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BrightFarms, a grower of indoor leafy greens, has set up BrightLabs, an innovation and research hub at its Ohio growing facility. The lab’s main focus will be on biotech research and increasing yields thus developing next phase solutions for its profitable model.
N.Y.-based BrightFarms opened an R&D lab to accelerate its indoor farming innovation by tenfold. The company focuses on developing proprietary and patented ecosystems for plants to grow. In the process, the flavour, yields and texture of the plants are increased.
R&D team of experts
The lab will be led by the company’s new vice president of agriculture and science, Matt Lingard, PhD. He is a former Bayer plant scientist with more than 15 years of experience working in the areas where biotechnology and greenhouse science intersect.
His team will have minds from the food and agriculture industry. It will even have experts from the technology, microbiology and plant science fields. They will be dedicated to biotech research which will help drive the expansion and growth for the business and the plants and deliver solutions in the salad category and beyond.
CEO of BrightFarms, Steve Platt said that the indoor farming industry is at an “inflection point as local, indoor-farmed produce becomes a priority for retailers and consumers”. “Among competitors, we’ve developed the most profitable model for the production of indoor leafy greens, but it’s essential that we maintain our market advantage to stay ahead of the curve. We’ve built up a team of the best minds in indoor agriculture to officially launch BrightLabs, where we’ll develop the next phase of game-changing products and technology solutions for our operations.”
The indoor farming industry is at an inflection point as local, indoor-farmed produce becomes a priority for retailers and consumersSteve Platt, CEO of BrightFarms
Tenfold increase in innovation
The multi-million dollar R&D lab launched as a part of the company’s US$100M+ capital raised in its Series E round led by Cox Enterprises. This signifies a tenfold increase in its research capabilities. Plus, 10% of the company is developing complex, patented growing solutions which will be applied to BrightFarms’ network of greenhouses.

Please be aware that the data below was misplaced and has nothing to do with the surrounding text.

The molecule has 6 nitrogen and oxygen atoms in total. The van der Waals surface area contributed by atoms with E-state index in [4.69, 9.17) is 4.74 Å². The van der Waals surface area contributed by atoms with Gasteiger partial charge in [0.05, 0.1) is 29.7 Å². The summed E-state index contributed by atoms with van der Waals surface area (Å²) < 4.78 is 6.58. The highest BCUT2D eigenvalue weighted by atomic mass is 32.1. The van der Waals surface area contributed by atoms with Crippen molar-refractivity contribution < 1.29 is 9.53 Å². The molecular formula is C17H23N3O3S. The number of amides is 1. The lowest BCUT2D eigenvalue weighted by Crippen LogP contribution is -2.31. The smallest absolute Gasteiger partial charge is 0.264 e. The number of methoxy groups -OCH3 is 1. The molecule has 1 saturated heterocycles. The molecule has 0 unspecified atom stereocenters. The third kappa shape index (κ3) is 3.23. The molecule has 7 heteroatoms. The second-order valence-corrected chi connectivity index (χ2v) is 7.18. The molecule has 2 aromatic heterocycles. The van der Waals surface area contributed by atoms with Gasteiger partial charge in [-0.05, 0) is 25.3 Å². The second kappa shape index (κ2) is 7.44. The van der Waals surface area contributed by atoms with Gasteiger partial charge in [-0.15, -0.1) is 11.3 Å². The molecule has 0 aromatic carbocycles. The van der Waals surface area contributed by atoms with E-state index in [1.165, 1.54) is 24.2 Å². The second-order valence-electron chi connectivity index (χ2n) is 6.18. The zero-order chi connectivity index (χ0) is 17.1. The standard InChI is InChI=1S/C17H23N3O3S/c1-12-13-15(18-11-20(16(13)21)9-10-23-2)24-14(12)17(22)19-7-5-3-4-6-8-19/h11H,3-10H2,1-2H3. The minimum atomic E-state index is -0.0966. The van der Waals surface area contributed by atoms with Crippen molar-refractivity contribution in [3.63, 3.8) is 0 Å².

The company’s five greenhouses are situated in Ohio, Virginia, Illinois, Pennsylvania, and North Carolina. They cover a total of 1.2 million square feet and produce 9 million pounds of fresh lettuce each year.
A plant’s microbiome – key to BrightFarms
Lingard added: “No other indoor farming company is studying a plant’s microbiome, the naturally occurring bacteria that help determine its health, to the same degree that we are. Instead of pouring dollars into artificial lighting research, we’re developing cutting-edge biotechnology solutions to out-maneuver our competition with the most productive indoor farms in the industry. There’s no question that high-tech greenhouses that leverage natural sunshine have emerged as the most promising new generation of agriculture technologies, and optimizing the microbiome will allow us to unlock even more of a plant’s natural potential in our indoor farms.”
We’ve built up a team of the best minds in indoor agriculture to officially launch BrightLabs, where we’ll develop the next phase of game-changing products and technology solutions for our operationsSteve Platt, CEO of BrightFarms
There’s no question that high-tech greenhouses that leverage natural sunshine have emerged as the most promising new generation of agriculture technologies, and optimizing the microbiome will allow us to unlock even more of a plant’s natural potential in our indoor farmsSteve Platt, CEO of BrightFarms
Furthermore, the team will make use of machine learning and advanced data analysis in its research through the company’s award-winning proprietary data system BrightOS.
The company is famous for its proprietary research on growing spinach in a hydroponic system. BrightLabs will look to double the production of this crop. In addition, it has banked on the success of its Sunny Crunch variety by releasing a novel, antioxidant-rich lettuce, NutriGreens.
Currently, its products are present in 2,500+ stores. By the end of 2021, it aims to expand its leafy greens to 3500+ stores.
Elsewhere, another U.S.-based indoor urban farming company Square Roots focuses on incorporating modular farm technology. In doing so, it supports farmers and provides fresh produce like basil, cilantro, dill, and parsley to consumers.
David Lee, former chief financial officer at the plant-based meat pioneer Impossible Foods joined agri-tech startup AppHarvest. He will accelerate their indoor farming solutions and realise their ambition of becoming a “sustainable foods company”.
Lead image courtesy of BrightFarms.